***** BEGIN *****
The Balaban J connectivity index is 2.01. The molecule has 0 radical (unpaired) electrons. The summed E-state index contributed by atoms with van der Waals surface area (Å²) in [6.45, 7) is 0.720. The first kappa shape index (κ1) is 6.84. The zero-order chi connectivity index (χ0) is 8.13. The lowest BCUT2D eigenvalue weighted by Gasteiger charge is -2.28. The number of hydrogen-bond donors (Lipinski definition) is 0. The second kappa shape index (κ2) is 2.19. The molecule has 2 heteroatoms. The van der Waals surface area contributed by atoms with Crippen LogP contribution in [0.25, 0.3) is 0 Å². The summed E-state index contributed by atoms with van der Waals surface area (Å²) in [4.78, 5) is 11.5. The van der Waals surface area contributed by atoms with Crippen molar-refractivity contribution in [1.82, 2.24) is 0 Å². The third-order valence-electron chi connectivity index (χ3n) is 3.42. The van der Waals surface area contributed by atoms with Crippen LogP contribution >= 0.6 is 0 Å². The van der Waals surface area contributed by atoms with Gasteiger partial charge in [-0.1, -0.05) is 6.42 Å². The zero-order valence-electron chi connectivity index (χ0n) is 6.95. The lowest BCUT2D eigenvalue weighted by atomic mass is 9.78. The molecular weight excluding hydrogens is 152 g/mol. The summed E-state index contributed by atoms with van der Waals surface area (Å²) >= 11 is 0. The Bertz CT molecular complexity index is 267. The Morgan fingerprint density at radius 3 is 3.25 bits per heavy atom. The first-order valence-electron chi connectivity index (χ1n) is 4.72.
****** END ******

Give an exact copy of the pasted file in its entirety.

The Balaban J connectivity index is 2.01. The molecule has 0 radical (unpaired) electrons. The summed E-state index contributed by atoms with van der Waals surface area (Å²) in [6.45, 7) is 0.720. The first kappa shape index (κ1) is 6.84. The zero-order chi connectivity index (χ0) is 8.13. The lowest BCUT2D eigenvalue weighted by Gasteiger charge is -2.28. The number of hydrogen-bond donors (Lipinski definition) is 0. The second kappa shape index (κ2) is 2.19. The molecule has 2 heteroatoms. The van der Waals surface area contributed by atoms with Crippen LogP contribution in [0.25, 0.3) is 0 Å². The summed E-state index contributed by atoms with van der Waals surface area (Å²) in [4.78, 5) is 11.5. The van der Waals surface area contributed by atoms with Crippen molar-refractivity contribution in [1.82, 2.24) is 0 Å². The third-order valence-electron chi connectivity index (χ3n) is 3.42. The van der Waals surface area contributed by atoms with Crippen LogP contribution >= 0.6 is 0 Å². The van der Waals surface area contributed by atoms with Gasteiger partial charge in [-0.1, -0.05) is 6.42 Å². The zero-order valence-electron chi connectivity index (χ0n) is 6.95. The lowest BCUT2D eigenvalue weighted by atomic mass is 9.78. The molecular weight excluding hydrogens is 152 g/mol. The summed E-state index contributed by atoms with van der Waals surface area (Å²) >= 11 is 0. The Bertz CT molecular complexity index is 267. The Morgan fingerprint density at radius 3 is 3.25 bits per heavy atom. The first-order valence-electron chi connectivity index (χ1n) is 4.72.